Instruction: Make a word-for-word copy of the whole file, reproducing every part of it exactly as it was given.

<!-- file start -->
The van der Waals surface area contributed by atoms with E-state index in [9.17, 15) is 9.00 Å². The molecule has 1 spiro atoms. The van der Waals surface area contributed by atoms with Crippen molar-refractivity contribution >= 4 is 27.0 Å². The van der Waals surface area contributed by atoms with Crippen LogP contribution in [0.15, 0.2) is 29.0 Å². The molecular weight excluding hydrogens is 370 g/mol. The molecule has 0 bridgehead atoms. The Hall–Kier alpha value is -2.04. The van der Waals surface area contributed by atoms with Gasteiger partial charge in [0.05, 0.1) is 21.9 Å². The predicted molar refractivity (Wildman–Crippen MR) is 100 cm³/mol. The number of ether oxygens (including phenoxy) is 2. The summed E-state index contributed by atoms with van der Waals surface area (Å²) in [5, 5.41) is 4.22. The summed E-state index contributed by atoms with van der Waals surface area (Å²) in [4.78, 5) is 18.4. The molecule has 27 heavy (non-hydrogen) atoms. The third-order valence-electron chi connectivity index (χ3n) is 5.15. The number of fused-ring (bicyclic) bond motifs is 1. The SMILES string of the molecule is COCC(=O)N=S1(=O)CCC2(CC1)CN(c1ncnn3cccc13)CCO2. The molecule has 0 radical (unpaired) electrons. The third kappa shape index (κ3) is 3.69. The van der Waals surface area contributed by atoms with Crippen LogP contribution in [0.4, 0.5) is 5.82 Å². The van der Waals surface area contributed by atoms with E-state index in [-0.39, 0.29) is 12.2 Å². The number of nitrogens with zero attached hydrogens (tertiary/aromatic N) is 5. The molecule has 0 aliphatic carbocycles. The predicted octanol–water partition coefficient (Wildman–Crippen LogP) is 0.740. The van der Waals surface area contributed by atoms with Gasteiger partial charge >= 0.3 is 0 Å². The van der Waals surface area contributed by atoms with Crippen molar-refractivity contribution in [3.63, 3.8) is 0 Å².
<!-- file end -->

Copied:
The van der Waals surface area contributed by atoms with E-state index in [9.17, 15) is 9.00 Å². The molecule has 1 spiro atoms. The van der Waals surface area contributed by atoms with Crippen molar-refractivity contribution >= 4 is 27.0 Å². The van der Waals surface area contributed by atoms with Crippen LogP contribution in [0.15, 0.2) is 29.0 Å². The molecular weight excluding hydrogens is 370 g/mol. The molecule has 0 bridgehead atoms. The Hall–Kier alpha value is -2.04. The van der Waals surface area contributed by atoms with Gasteiger partial charge in [0.05, 0.1) is 21.9 Å². The predicted molar refractivity (Wildman–Crippen MR) is 100 cm³/mol. The number of ether oxygens (including phenoxy) is 2. The summed E-state index contributed by atoms with van der Waals surface area (Å²) in [5, 5.41) is 4.22. The summed E-state index contributed by atoms with van der Waals surface area (Å²) in [4.78, 5) is 18.4. The molecule has 27 heavy (non-hydrogen) atoms. The third-order valence-electron chi connectivity index (χ3n) is 5.15. The number of fused-ring (bicyclic) bond motifs is 1. The SMILES string of the molecule is COCC(=O)N=S1(=O)CCC2(CC1)CN(c1ncnn3cccc13)CCO2. The molecule has 0 radical (unpaired) electrons. The third kappa shape index (κ3) is 3.69. The van der Waals surface area contributed by atoms with Crippen LogP contribution in [0.4, 0.5) is 5.82 Å². The van der Waals surface area contributed by atoms with E-state index in [-0.39, 0.29) is 12.2 Å². The number of nitrogens with zero attached hydrogens (tertiary/aromatic N) is 5. The molecule has 0 aliphatic carbocycles. The predicted octanol–water partition coefficient (Wildman–Crippen LogP) is 0.740. The van der Waals surface area contributed by atoms with Gasteiger partial charge >= 0.3 is 0 Å². The van der Waals surface area contributed by atoms with Crippen molar-refractivity contribution in [3.63, 3.8) is 0 Å².